Natural gas demand for the U.S. industrial sector is falling amid slowing economy and is expected to contract by 4.4% this year, Kallanish Energy reports.
According to the U.S.’s Energy Information Administration (EIA), natgas consumption by U.S. industries typically rises in the fall and winter, and declines in the spring and summer in response to changes in temperature-related heating demand.
General economic conditions also influence industrial natural gas consumption, as higher demand for manufactured goods lifts demand for natgas.
However, due to the Covid-19 pandemic and the global economic slowdown caused by it, consumption dropped from 25.4 billion cubic feet per day (Bcf/d) in January to 20.1 Bcf/d in June. This volume was almost 1 Bcf/d lower than June 2019.
The annual decline in natural gas consumption in the sector started in March, but it was in May that demand sunk the most. The EIA said natgas consumption in the U.S. industry declined 8% y-o-y that month. It was the largest fall since July 2009.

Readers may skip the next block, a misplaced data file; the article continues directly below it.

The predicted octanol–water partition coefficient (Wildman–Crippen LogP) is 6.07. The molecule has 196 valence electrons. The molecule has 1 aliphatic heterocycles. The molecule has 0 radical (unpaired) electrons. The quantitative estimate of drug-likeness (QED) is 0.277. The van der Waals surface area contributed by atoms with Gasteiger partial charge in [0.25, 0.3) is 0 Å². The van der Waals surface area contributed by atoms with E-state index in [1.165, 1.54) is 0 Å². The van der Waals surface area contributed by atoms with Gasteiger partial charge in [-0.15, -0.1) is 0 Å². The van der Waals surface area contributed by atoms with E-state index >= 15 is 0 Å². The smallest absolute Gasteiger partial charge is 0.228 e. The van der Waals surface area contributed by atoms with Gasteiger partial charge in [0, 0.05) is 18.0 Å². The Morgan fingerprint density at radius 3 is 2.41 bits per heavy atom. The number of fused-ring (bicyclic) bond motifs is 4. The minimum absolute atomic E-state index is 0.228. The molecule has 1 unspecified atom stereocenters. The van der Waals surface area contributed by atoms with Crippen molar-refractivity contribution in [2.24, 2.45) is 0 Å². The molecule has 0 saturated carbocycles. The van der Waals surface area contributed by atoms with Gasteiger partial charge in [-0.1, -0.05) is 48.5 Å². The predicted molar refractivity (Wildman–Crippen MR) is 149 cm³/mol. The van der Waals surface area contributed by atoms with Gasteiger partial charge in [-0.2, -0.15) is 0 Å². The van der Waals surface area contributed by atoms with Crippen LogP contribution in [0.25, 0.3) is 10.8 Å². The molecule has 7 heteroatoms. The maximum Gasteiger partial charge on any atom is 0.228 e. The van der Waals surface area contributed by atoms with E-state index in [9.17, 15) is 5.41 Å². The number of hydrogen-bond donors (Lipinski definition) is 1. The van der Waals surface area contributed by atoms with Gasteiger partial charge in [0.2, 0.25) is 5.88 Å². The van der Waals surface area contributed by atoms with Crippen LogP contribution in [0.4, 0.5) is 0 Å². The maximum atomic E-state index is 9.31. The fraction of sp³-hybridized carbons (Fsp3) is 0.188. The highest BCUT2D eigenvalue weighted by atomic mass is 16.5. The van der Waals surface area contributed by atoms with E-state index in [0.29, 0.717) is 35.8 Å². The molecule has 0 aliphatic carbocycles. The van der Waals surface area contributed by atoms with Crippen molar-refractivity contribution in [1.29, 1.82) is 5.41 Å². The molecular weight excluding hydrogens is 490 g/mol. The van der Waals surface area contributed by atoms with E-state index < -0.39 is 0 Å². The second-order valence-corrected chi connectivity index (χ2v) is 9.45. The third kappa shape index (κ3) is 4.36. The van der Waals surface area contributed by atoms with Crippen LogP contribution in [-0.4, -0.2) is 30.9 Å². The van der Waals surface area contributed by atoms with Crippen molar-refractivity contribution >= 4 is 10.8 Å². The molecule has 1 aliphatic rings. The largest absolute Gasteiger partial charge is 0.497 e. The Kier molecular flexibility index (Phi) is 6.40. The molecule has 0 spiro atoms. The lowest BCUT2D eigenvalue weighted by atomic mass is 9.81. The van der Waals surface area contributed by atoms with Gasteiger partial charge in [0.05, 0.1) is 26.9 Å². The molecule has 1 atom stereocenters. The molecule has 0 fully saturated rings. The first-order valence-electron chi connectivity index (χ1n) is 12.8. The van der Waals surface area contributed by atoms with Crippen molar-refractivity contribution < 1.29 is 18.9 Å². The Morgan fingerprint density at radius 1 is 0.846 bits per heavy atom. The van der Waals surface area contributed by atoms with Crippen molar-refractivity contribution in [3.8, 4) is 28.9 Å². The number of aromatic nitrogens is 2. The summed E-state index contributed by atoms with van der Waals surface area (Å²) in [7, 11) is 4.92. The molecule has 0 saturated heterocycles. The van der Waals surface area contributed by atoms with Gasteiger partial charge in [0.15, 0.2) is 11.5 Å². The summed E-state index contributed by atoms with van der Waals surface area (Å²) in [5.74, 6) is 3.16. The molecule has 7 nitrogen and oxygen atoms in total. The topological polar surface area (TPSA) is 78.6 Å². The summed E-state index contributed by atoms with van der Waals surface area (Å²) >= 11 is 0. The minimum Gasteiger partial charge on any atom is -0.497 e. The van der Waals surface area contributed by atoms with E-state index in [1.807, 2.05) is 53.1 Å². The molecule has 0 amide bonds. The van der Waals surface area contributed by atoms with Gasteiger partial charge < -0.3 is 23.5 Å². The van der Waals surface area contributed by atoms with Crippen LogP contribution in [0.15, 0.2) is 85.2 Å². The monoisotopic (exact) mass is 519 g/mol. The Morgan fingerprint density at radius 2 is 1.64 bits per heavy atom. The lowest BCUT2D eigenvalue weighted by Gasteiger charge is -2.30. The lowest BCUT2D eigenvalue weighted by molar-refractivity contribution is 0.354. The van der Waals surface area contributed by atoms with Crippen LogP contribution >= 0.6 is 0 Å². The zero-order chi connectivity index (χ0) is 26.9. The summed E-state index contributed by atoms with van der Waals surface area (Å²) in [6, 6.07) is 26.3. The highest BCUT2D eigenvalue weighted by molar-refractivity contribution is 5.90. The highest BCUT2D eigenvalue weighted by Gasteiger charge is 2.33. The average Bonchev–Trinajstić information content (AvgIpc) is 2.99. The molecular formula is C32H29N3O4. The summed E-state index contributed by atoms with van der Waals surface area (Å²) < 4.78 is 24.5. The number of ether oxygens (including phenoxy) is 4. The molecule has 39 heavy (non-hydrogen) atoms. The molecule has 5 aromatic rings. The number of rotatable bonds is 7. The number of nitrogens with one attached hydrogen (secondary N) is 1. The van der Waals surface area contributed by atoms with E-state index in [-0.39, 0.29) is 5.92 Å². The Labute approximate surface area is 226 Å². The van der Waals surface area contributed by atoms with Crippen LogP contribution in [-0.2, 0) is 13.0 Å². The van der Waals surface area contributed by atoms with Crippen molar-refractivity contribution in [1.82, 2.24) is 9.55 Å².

Industries such as chemicals, paper, primary metals, petroleum and coal products account for nearly 75% of the natural gas used in U.S. manufacturing. In 2019, the U.S. industrial gas demand was flat, after growing 5.4% in 2018.
The EIA forecasts that by year-end, consumption of the blue fuel will decline 4.4% and then grow 1.1% in 2021. This is based on the assumption that demand for natgas will increase next year due to growth in the overall economy and manufacturing index. Yet, new waves of the Covid-19 coronavirus could put growth prospects into jeopardy.
This post appeared first on Kallanish Energy News.